NOW Something Totally Different?

Remember I told you about the provincial government subsidizing the wages paid by Marine Recycling Corporation to some of its workers?

The Ontario-based shipbreaking company operating out of Sydport is benefiting from a program called New Opportunities for Work (NOW) which, according to the Department of Labour and Advanced Training press release about it, “has a goal of helping to connect people from underrepresented groups to jobs in their field.”

Under the terms of the program, which has apparently placed 170 workers with 104 companies (the names of which we are not allowed to know because…TRANSPARENCY):

It requires an employer pay a minimum salary of $15 an hour and they are eligible for a wage subsidy of up to $10.50 an hour over a period of up to two years. It also helps provide access to other support services and training for those involved in the program.

I double-checked with a department spokesman who told me that “a wage subsidy of up to $10.50 an hour” actually just means “a wage subsidy of up to $10.50 an hour,” whether you pay $15 an hour or $35 an hour.

And wouldn’t you know, it turns out $15 an hour is exactly what Marine Recycling pays its general shipyard workers:

 

To be clear: I do not know that the people hired under the NOW program are working as general laborers or that they are being paid $15 an hour. I’m just noting an interesting coincidence.

 

Lay-offs

Since writing my initial article, I’ve heard again from Alex Paul of the Mi’kmaw Economic Benefits Office who provided me with more details about his organization’s involvement with the NOW program.

Paul said they’ve placed 30 participants via the program, 15 in phase one and 15 in a second phase that will see participants working as carpenters’ apprentices for “three Unama’ki communities or contractors working in their communities.”

Paul said in an email that phase one was difficult:

Phase one has been more of a challenge because we were initially working with one industry partner who was going to employ most of the participants. They have laid off all their workforce prior to our participants completing their training. So we needed to find new partners for employment.

This is quite an amazing piece of information — how does a company go from being poised to hire an additional 15 workers to laying everybody off before the new employees have even been trained?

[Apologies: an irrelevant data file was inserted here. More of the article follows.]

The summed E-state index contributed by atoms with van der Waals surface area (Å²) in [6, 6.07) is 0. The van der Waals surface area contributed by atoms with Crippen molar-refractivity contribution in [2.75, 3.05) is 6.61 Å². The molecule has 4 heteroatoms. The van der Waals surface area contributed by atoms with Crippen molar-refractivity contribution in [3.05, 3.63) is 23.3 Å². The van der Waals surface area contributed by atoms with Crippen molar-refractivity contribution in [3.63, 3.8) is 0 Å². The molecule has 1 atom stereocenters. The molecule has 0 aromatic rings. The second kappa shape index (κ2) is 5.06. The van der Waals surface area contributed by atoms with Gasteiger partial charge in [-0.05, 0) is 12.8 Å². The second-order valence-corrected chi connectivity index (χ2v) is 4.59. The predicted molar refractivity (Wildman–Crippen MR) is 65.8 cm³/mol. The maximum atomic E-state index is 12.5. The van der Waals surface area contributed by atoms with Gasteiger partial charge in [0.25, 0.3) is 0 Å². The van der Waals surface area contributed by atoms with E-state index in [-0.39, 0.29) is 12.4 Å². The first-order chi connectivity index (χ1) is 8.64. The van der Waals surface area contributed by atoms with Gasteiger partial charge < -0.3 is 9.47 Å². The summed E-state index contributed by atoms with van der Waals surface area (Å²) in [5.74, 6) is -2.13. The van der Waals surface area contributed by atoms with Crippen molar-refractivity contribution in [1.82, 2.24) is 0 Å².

So we have several NOW employment placements with only two employers having up to 3 participants each. The rest are spread out working for contractors in communities, a civil construction company, some appliance repair companies, a youth apprentice effort, and a[n] automotive mechanic. We are hoping to get another one placed at a metal fab shop as a welder.

Marine Recycling, then, is employing, at most, three Mi’kmaw workers under the NOW program.

Paul also provided a rationale for keeping the identities of the employers confidential:

My thoughts are that limiting the information on the employers is meant to protect the confidentiality of program participants who are working to overcome multiple barriers to employment in their effort to successful[ly] connect long term to the NS Labour force.

I can see his point, but given that a Cape Breton Post story about the program began by identifying, by name, a welder and pipefitter who’d found work at Marine Recycling Corporation through the program, I have to think the need for confidentiality is not that strong.  I also think this is a case where we must choose between competing goods and the public’s right to know which companies are benefiting from this program outweighs the participants’ right to privacy. (To be clear: I’m fine with the names of the workers being kept private, but I believe the companies involved should be named publicly.)

As I’ve said before, I do not begrudge people from under-represented groups their chance to find work in Nova Scotia, I just question who really benefits from programs like NOW — the workers or the companies who get employees for $4.50 an hour? I’m rooting for the workers. But we won’t know for sure until the subsidies run out.

Featured image: Pipefitter/welder at work by Brainass, own work, CC BY-SA 3.0, via Wikimedia Commons.

 

 

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